Arizona became the seventh state to order the closure of all physical school buildings and the implementation of an online instructional model for the remainder of the 2019-2020 school year amid the ongoing COVID-19 crisis, but public school bus drivers at least should continue to receive paychecks.
A spokesman for the Arizona Department of Education confirmed to School Transportation News on Monday afternoon that legislation signed by Gov. Doug Ducey on Friday to ensure public and charter school teachers and school staff, including school bus drivers and any other district employees who are paid hourly, will remain in effect.
“Given the new executive order, school districts may find different work for employees or deem school bus drivers as essential,” said Richie Taylor, the communications director for Arizona Department of Education. “It will be a decision at the local level.”
No mention in the new law is made of contracted workers, but Taylor said school districts have the flexibility to pay local contractors under the school closure legislation.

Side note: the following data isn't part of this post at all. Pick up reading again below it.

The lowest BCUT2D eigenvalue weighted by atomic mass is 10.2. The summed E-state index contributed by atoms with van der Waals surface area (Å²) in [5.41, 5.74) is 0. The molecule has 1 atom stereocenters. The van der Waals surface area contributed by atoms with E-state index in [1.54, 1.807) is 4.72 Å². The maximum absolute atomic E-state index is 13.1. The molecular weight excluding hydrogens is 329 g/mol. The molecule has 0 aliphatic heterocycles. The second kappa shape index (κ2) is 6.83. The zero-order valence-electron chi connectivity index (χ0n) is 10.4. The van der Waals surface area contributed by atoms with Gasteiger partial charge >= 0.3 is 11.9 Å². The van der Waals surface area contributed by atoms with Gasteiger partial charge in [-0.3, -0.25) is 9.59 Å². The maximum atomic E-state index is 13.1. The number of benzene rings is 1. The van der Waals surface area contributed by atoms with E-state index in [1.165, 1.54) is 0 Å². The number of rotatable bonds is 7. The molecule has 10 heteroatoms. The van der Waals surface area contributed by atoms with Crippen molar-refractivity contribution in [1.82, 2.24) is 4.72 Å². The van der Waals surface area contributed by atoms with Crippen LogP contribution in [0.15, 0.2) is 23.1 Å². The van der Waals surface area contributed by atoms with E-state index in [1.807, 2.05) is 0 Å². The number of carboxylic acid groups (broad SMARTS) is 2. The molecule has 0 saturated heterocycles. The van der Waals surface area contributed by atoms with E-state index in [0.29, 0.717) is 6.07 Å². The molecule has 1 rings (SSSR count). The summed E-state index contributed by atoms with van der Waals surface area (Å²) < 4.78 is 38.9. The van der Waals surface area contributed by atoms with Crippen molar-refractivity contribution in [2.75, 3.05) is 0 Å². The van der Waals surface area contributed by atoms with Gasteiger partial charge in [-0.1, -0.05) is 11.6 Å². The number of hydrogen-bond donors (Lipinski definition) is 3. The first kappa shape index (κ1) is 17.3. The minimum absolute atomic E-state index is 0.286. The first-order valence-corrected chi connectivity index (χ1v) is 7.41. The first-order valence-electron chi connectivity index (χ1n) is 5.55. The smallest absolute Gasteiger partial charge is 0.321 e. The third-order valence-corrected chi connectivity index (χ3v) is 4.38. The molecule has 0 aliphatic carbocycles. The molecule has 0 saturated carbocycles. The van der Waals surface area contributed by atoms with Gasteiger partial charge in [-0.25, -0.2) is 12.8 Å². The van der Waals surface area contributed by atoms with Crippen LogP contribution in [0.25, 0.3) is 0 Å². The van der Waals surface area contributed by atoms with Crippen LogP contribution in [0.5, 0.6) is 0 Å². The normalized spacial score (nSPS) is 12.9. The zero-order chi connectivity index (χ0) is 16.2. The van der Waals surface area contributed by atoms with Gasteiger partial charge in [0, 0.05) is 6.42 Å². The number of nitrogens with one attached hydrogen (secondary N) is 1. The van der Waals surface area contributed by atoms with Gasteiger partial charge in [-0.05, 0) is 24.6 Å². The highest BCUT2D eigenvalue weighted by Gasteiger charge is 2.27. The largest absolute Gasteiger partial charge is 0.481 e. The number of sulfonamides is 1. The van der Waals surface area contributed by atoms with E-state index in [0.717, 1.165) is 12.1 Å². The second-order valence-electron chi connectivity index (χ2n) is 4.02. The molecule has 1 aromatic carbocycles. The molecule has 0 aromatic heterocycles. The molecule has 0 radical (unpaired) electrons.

“Those decisions will be made at the local level,” he added.
H.B. 2910, introduced by Rep. Michelle Udall, also allows school buses and other district transportation fleet vehicles to be used to perform operations “that are deemed to support students and their families during the statewide closure as determined by the public school.”
The law also states that public schools “shall attempt to ensure” that special education students who have individualized education programs or section 504 plans still receive access to services.
Ducey and Superintendent of Public Instruction Kathy Hoffman made the cancellation official on Monday morning. The announcement cited new federal guidance issued on Sunday to extend social distancing through the end of April as the reason.
“[The closure] announcement is intended to give parents and educators as much certainty as possible so they can plan and make decisions,” read a statement released by Ducey and Hoffman Monday morning. “While this isn’t the outcome any of us wanted, we are grateful for the partnership of schools around the state, who have stepped up to offer virtual and take-home learning opportunities for our students.”
Kansas was the first state to order all school buildings closed for the remainder of the school year. It was shortly followed by Oklahoma, Alabama, Virginia, New Mexico, and Vermont, according to Education Week.
Editor’s note—A previous article incorrectly stated the school year in Arizona and other states was canceled.
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